It might have seemed a bit like an early Christmas at the construction site for the Friday as workers celebrated a milestone in the $163.7 million project.
The final steel girder, a massive beam weighing 110 tons and measuring 200 feet long, was lifted into place around 8 a.m. This is the last piece of steel connecting the Portsmouth and Tiverton sides of the new span.
The workers celebrated Friday's milestone with an ironworker tradition — placing a small, fir tree and American flag in the final girder.
"It's a little emotional," said Hilda Mullen, who has watched the entire project unfold from her front yard, only several feet from the bridge.
"I didn't want it (the bridge) at first. I still don't really ... but it's been interesting to watch. You can't say it hasn't. You have to accept what you can't change."
Mullen, who has lived in her home since 1982, applauds the Cardi employees and ironworkers for the hard work she's seen. "The guys who work on this bridge, work hard," she said.
To date, the workers have installed 112 tub girders weighing a collective 12 million pounds. They have also installed 13,000 cubic yards of concrete piers to hold the bridge in place.
Also on hand to watch the milestone were Stephen Cardi of the Cardi Corp. and Frank Corrao, deputy chief engineer.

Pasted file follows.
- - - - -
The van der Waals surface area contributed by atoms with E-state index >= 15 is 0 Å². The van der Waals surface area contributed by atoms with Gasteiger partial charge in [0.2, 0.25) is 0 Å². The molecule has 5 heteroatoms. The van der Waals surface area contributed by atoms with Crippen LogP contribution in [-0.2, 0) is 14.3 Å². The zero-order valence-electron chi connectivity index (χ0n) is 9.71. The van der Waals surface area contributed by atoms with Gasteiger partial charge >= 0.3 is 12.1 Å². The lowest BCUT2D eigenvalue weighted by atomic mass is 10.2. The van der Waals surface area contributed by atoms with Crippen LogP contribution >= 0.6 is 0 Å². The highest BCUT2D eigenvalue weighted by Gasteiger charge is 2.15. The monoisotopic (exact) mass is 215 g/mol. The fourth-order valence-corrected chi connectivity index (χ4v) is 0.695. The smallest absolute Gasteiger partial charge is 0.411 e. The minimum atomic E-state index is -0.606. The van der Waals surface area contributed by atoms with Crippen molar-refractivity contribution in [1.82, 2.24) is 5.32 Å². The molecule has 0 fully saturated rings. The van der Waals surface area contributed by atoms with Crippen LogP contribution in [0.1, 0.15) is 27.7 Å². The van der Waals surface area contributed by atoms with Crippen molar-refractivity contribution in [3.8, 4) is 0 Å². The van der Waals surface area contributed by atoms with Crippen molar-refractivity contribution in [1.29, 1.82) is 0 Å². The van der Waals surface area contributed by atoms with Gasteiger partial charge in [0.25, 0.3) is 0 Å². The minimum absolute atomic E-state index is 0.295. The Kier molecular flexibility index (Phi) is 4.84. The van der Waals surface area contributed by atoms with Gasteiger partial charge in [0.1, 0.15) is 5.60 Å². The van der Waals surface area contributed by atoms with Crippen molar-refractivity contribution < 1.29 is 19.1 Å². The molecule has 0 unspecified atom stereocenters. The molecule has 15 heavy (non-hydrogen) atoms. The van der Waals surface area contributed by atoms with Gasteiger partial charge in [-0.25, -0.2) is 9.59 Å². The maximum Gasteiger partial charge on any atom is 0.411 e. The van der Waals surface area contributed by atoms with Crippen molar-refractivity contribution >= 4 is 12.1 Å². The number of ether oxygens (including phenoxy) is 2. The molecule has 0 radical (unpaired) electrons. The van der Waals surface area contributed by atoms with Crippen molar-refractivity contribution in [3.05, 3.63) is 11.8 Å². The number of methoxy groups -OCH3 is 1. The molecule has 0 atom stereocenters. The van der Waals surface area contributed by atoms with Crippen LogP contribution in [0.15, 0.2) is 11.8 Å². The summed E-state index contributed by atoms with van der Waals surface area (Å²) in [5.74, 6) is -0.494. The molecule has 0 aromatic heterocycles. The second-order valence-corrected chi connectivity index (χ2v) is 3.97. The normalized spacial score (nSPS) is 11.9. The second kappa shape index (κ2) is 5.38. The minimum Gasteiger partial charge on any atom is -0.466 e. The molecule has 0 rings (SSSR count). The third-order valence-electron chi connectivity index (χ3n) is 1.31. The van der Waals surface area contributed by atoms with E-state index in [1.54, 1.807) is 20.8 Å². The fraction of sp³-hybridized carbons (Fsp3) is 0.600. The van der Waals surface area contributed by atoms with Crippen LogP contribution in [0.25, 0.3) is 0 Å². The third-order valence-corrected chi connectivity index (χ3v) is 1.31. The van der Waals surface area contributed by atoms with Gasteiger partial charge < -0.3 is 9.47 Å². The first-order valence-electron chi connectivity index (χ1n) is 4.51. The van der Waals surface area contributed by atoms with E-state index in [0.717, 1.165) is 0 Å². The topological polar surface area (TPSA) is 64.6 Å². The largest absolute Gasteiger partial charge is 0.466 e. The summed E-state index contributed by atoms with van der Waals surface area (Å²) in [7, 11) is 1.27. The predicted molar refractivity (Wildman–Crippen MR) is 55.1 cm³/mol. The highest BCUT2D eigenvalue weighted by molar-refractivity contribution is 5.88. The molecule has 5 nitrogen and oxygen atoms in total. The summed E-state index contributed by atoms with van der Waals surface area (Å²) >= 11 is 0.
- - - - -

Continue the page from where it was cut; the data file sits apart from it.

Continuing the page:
"It's a challenge for these guys to be out here in the winter," Corrao said. "The wind child here in the winter is harsh."
The harshness will be faced in the next few months if site officials seek to meet the ambitious May 2012 completion date. The construction timeline is about 140 days behind schedule, which site officials hope to make up during the winter months, providing there are no major storms.
"They hope to make up for that time," said Bryan Lucier, Department of Transportation spokesman.
Lucier said one interesting thing about the new bridge will be the embankments created on both ends, a design feature which is said to save the state money in the long run.
"The new bridge is shorter due to the embankments," Lucier said. "This will save money on bridge maintenance. Maintaining a road is much cheaper than fixing a bridge pier."
The new bridge will feature a smoother riding surface, two lanes of traffic in both directions and a pedestrian walkway.
There's also one thing the new bridge will not feature, according to the DOT. The new bridge will not include space for .
"It's not in the plans," Lucier said. "We're not putting them in."
The old Sakonnet River Bridge will eventually be demolished. However, the contract for its demolition has not been signed to date.
"It's something we'll look at much further down the road," said Lucier.
The next steps in construction include bolting and welding the girder in place, which will be done Friday, and pouring concrete.